Gender, Sexual Orientation, and Behavioral Norms

LGBTQ_Symbols[Dr. Marina Gorsuch, Professor of St. Catherine University, recently wrote an article in the ILR Review entitled “Gender, Sexual Orientation, and Behavioral Norms in the Labor Market.” We are pleased to feature it and it will be free to read for a limited time. Below, Dr. Gorsuch discusses how she became inspired to conduct this type of research and provides advice for future researchers.]

What motivated you to pursue this research?

There are striking, persistent differences in earnings based on sex and sexual orientation. I first started this project after wondering if insight from psychology could help economists understand these earnings differences. In particular, I was intrigued by the research from social psychology testing more subtle forms of prejudice and stereotypes based on sex and sexual orientation. I drew on this interdisciplinary inspiration to develop an innovative laboratory experiment that tested how different types of prejudice and stereotypes impact labor market decisions.

Were there any surprising findings?

In this study, I asked participants to evaluate resumes that were manipulated on sex, perceived LGBT status, and whether the resume used traditionally masculine or feminine adjectives. My first set of results is not surprising – I find that male participants penalized resumes with an LGBT activity, and the LGBT penalty was slightly stronger effect for male resumes.

When testing more subtle forms of prejudice, I found some surprising results. Male participants evaluated non-LGBT women who used feminine adjectives more positively than when they used masculine adjectives. However, the resumes of women with the LGBT activity were immune to this effect. This suggests that perceived-heterosexual women are discouraged from masculine behavior that would be rewarded in the labor market, while perceived-LGBT women are not.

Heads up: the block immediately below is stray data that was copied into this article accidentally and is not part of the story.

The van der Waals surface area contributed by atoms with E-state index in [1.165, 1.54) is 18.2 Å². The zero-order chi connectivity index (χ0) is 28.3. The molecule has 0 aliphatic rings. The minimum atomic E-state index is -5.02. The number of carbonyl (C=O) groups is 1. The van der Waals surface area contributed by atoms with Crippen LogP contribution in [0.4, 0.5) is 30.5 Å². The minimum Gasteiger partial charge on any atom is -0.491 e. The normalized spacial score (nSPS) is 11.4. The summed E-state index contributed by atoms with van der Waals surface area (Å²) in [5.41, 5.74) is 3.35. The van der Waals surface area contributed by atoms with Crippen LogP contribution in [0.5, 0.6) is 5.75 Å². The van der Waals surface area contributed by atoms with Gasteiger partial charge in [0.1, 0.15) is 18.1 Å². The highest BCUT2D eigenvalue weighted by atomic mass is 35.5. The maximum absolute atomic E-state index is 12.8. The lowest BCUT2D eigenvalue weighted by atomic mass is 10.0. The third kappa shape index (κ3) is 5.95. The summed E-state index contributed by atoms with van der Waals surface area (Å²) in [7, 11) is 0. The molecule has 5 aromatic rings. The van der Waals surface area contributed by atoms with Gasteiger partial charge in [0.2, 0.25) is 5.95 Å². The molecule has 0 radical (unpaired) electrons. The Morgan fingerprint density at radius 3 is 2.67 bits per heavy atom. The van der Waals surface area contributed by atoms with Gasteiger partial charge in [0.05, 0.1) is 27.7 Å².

Additionally, the same men who had the strongest reaction to perceived-heterosexual women using masculine adjectives also had the strongest negative reaction to resumes with an LGBT activity. I used two different methods to estimate how many men in the study engaged in this form of discrimination. Both methods show that the majority of male participants were biased. This pattern of findings suggests that male decision makers are biased in ways that harm LGBT men, LGBT women, and heterosexual women in the labor market.

What advice would you give to new scholars and incoming researchers in this particular field of study?

I am a new scholar myself, so will simply repeat good advice I was given: be persistent. Papers and grants will be rejected – it doesn’t mean the paper or the project is bad. Don’t let a rejected paper sit in a drawer. Submit it somewhere else! Most papers you see published were rejected from multiple other journals.

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Gender Photo attributed to Free-Photos  (CC)

Media Artefacts as Public Pedagogy for Women’s Leadership Development